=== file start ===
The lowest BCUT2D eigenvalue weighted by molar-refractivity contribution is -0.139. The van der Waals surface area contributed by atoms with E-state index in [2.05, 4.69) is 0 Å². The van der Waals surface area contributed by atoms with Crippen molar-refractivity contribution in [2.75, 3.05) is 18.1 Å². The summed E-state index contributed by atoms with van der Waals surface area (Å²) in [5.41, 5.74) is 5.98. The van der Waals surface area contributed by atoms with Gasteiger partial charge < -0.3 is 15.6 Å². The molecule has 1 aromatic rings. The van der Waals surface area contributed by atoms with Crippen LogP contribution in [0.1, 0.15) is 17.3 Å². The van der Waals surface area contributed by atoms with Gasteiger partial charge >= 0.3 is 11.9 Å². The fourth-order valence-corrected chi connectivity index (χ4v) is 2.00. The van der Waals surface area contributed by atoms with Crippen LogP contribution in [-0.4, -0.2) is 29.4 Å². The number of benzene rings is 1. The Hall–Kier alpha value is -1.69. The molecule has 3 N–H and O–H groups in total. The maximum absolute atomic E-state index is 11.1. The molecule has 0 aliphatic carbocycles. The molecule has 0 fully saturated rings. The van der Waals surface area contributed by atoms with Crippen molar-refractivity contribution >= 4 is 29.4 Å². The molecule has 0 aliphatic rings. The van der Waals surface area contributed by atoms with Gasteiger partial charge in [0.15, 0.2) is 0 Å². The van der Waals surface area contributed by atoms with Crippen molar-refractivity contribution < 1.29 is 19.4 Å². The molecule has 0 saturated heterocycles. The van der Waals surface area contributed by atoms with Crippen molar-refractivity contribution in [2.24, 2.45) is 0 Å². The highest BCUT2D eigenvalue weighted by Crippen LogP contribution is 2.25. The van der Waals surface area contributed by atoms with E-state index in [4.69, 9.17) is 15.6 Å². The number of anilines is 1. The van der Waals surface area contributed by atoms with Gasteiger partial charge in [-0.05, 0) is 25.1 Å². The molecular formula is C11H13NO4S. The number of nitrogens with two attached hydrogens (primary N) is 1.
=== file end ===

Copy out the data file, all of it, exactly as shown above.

The lowest BCUT2D eigenvalue weighted by molar-refractivity contribution is -0.139. The van der Waals surface area contributed by atoms with E-state index in [2.05, 4.69) is 0 Å². The van der Waals surface area contributed by atoms with Crippen molar-refractivity contribution in [2.75, 3.05) is 18.1 Å². The summed E-state index contributed by atoms with van der Waals surface area (Å²) in [5.41, 5.74) is 5.98. The van der Waals surface area contributed by atoms with Gasteiger partial charge < -0.3 is 15.6 Å². The molecule has 1 aromatic rings. The van der Waals surface area contributed by atoms with Crippen LogP contribution in [0.1, 0.15) is 17.3 Å². The van der Waals surface area contributed by atoms with Gasteiger partial charge >= 0.3 is 11.9 Å². The fourth-order valence-corrected chi connectivity index (χ4v) is 2.00. The van der Waals surface area contributed by atoms with Crippen LogP contribution in [-0.4, -0.2) is 29.4 Å². The number of benzene rings is 1. The Hall–Kier alpha value is -1.69. The molecule has 3 N–H and O–H groups in total. The maximum absolute atomic E-state index is 11.1. The molecule has 0 aliphatic carbocycles. The molecule has 0 fully saturated rings. The van der Waals surface area contributed by atoms with Crippen molar-refractivity contribution >= 4 is 29.4 Å². The molecule has 0 aliphatic rings. The van der Waals surface area contributed by atoms with Gasteiger partial charge in [0.15, 0.2) is 0 Å². The van der Waals surface area contributed by atoms with Crippen molar-refractivity contribution < 1.29 is 19.4 Å². The molecule has 0 saturated heterocycles. The van der Waals surface area contributed by atoms with Crippen molar-refractivity contribution in [2.24, 2.45) is 0 Å². The highest BCUT2D eigenvalue weighted by Crippen LogP contribution is 2.25. The van der Waals surface area contributed by atoms with E-state index in [4.69, 9.17) is 15.6 Å². The number of anilines is 1. The van der Waals surface area contributed by atoms with Gasteiger partial charge in [-0.05, 0) is 25.1 Å². The molecular formula is C11H13NO4S. The number of nitrogens with two attached hydrogens (primary N) is 1.